EXCLUSIVE: Deadline’s Jeremy Gerard and Jujamcyn Theatres majority owner and president Jordan Roth talk about the state of the industry, the only stipulation being no holds barred.
GERARD: Two serious plays are moving to Broadway this season. Hoorah, say I. And hoorah for the producers moving them: Scott Rudin, in the case of the Roundabout Theatre Company’s production of The Humans, by the remarkable Stephen Karam; and Stephen Byrd and Alia Jones-Harvey in the case of the Public Theater’s Eclipsed, by the gifted writer and actress Danai Gurira. Eclipsed comes with the benefit of a celebrated performance by an Oscar-winning actress, Lupita Nyong’o, and it also has a theater, the Shuberts’ very desirable Golden. Still, I fear even those factors won’t necessarily produce long lines at the box office for a play that portrays brutality, rape and the hopelessness of war with little pandering relief thrown to the audience.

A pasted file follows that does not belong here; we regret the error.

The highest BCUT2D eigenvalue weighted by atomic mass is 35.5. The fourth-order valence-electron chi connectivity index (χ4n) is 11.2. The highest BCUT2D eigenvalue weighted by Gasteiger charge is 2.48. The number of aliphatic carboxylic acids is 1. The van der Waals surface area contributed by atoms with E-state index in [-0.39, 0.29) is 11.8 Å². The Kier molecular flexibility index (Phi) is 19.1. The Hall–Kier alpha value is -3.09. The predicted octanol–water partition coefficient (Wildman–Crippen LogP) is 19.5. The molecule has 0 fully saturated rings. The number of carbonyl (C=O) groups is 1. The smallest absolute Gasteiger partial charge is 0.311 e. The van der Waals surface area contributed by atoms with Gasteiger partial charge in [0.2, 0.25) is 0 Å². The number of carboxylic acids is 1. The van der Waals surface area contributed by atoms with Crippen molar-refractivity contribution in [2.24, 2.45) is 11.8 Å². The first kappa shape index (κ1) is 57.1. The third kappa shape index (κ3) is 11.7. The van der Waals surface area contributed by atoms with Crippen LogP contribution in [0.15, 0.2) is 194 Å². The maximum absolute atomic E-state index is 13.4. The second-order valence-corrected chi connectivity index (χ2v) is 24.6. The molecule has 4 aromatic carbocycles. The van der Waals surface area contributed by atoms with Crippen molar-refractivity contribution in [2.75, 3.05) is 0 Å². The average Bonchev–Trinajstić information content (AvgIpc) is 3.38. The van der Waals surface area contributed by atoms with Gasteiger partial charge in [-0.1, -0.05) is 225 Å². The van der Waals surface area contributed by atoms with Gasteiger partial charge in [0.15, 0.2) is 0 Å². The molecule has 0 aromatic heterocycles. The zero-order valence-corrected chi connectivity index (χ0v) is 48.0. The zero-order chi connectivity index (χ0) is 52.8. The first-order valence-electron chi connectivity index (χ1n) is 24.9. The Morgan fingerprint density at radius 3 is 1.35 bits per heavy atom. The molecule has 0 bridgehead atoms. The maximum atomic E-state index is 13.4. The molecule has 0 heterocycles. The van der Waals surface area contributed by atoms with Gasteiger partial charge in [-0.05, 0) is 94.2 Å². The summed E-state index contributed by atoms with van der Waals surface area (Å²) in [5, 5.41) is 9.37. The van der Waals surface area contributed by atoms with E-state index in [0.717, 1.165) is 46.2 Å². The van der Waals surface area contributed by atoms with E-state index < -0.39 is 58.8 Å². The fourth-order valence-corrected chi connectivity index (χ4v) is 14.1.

So I want to make an off-the-wall suggestion. Put both plays in the Golden and present them on a rotating schedule. A variation on the theme of the recent alternating productions of Waiting For Godot and No Man’s Land, and Twelfth Night and Richard III. If there’s demand, increase the number of performances, which would address the landlords’ complaint that they aren’t able to exploit their properties to the max. Give the companies a shot at a longer life through scarcity marketing that would actually work in favor of the artists.
ROTH: I’m excited about both shows and think they will attract a lot of attention and have strong runs. But apart from the specifics of these plays, you’re getting at something important: The minimum demand required for a play to exist on Broadway is very high. Most play houses are around 1,000 seats, times eight performances per week at a capacity of say 70 percent is 5,600 people per week. So even if a non-profit run completely sold out off Broadway, its entire audience is only 2 weeks’ worth of audience on Broadway. The risk that producers have to take is whether, given the platform and marketing budget of Broadway, their show will generate that kind of increased demand.